Piedmont was forced to accept the Armistice of Cherasco on 28 April, knocking it out of the war and it had taken Bonaparte just a month to defeat Piedmont, a country which had resisted the French armies for over three years. Total loses during the campaign were 6,000 French troops
Louis Alexandre Berthier, 1st Prince de Wagram, 1st Duc de Valangin, 1st Sovereign Prince of Neuchâtel, was a Marshal and Vice-Constable of France beginning in 1808, and Chief of Staff under Napoleon. He was the eldest of five children, with the three brothers serving in the French Army, two becoming generals during the Napoleonic Wars. In 1780 he went to North America with Rochambeau, and on his return, having attained the rank of colonel, he was employed in various staff posts and in a military mission to Prussia. During the Revolution, as Chief of Staff of the Versailles National Guard, he protected the aunts of Louis XVI from popular violence, and aided their escape. In the war of 1792 he was at once made Chief of Staff to Marshal Lückner and he played an important role in the Battle of Rivoli, relieving Barthélemy Joubert when the latter was attacked by the Austrian general Jozsef Alvinczi. He accompanied Napoleon throughout the brilliant campaign of 1796, and was left in charge of the army after the Treaty of Campo Formio, after this he joined his chief in Egypt, serving there until Napoleons return.
He assisted in the coup détat of 18 Brumaire, afterwards becoming Minister of War for a time. In the campaign of Marengo he was the head of the Army of Reserve. He himself was hit by a bullet in the arm, two of his aides-de-camp, Dutaillis and La Borde, had their horses killed. At the close of the campaign he was employed in civil and this included a mission to Spain in August,1800, which resulted in the retrocession of Louisiana to France by the Treaty of San Ildefonso,1 October 1800, and led to the Louisiana Purchase. When Napoléon Bonaparte deposed King Frederick William III of Prussia from the principality of the canton of Neuchatel and it lasted until 1814 and brought him the title of sovereign prince. When Napoleon became emperor, Berthier was at once made a marshal of the empire. He took part in the campaigns of Austerlitz and Friedland, in 1808 he served in the Peninsular War, and in 1809 he served in Austrian theatre during War of the Fifth Coalition, after which he was given the title of prince of Wagram.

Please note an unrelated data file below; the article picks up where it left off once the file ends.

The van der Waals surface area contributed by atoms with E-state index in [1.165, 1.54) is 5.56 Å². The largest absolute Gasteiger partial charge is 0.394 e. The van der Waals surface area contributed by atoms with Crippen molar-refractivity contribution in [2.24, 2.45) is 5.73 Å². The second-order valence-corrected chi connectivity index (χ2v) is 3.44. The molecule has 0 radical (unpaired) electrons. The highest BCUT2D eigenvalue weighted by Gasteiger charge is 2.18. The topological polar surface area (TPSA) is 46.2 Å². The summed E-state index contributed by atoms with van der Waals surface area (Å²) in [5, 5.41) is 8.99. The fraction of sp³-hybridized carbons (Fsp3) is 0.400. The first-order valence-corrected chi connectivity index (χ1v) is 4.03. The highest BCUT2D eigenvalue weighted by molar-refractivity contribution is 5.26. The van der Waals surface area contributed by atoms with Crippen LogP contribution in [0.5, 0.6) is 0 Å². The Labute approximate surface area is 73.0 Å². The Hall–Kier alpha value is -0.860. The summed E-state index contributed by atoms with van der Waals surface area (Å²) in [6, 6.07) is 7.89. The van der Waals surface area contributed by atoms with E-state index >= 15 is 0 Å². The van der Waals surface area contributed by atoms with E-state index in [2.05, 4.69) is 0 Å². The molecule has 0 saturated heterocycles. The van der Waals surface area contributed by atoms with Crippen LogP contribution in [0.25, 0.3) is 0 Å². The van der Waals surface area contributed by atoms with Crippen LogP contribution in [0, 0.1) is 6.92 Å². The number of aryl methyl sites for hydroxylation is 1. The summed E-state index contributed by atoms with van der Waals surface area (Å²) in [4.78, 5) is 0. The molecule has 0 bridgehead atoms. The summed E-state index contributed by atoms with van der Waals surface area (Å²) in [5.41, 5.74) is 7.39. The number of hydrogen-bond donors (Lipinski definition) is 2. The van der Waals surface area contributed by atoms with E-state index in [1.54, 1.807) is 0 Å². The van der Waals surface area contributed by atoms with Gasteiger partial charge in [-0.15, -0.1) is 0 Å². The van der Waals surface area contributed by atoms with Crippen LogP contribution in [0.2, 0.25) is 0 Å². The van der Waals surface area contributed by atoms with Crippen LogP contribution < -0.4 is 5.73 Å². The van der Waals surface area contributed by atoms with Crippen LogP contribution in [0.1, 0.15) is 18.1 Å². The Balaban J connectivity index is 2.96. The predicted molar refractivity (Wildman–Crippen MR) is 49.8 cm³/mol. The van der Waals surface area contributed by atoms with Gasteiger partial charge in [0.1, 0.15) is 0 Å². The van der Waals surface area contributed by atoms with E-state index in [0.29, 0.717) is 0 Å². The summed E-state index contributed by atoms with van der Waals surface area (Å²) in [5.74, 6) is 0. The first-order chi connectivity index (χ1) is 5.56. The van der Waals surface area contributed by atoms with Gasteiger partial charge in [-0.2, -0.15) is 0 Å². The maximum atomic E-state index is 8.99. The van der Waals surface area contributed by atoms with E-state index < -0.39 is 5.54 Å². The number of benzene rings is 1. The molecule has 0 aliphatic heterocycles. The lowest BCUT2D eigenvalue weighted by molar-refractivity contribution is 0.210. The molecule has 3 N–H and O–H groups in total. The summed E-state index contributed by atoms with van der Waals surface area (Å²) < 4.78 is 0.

He was with Napoleon in Russia in 1812, Germany in 1813, and France in 1814, till the fall of the French Empire, following Napoleons first abdication, Berthier retired to his 600-acre estate, and resumed his hobbies of falconry and sculpture. He made peace with Louis XVIII in 1814, and accompanied the king on his entry into Paris. During Napoleons short exile on Elba, he informed Berthier of his projects, Berthier was much perplexed as to his future course and, being unwilling to commit to Napoleon, fell under the suspicion both of his old leader and of Louis XVIII. On Napoleons return to France, Berthier withdrew to Bamberg, where he died a few weeks on 1 June 1815 in a fall from an upstairs window. The loss of Berthiers skills at Waterloo was keenly felt by Napoleon, as he stated succinctly, If Berthier had been there, Berthier was an immensely skilled chief of staff, but he was not a great field commander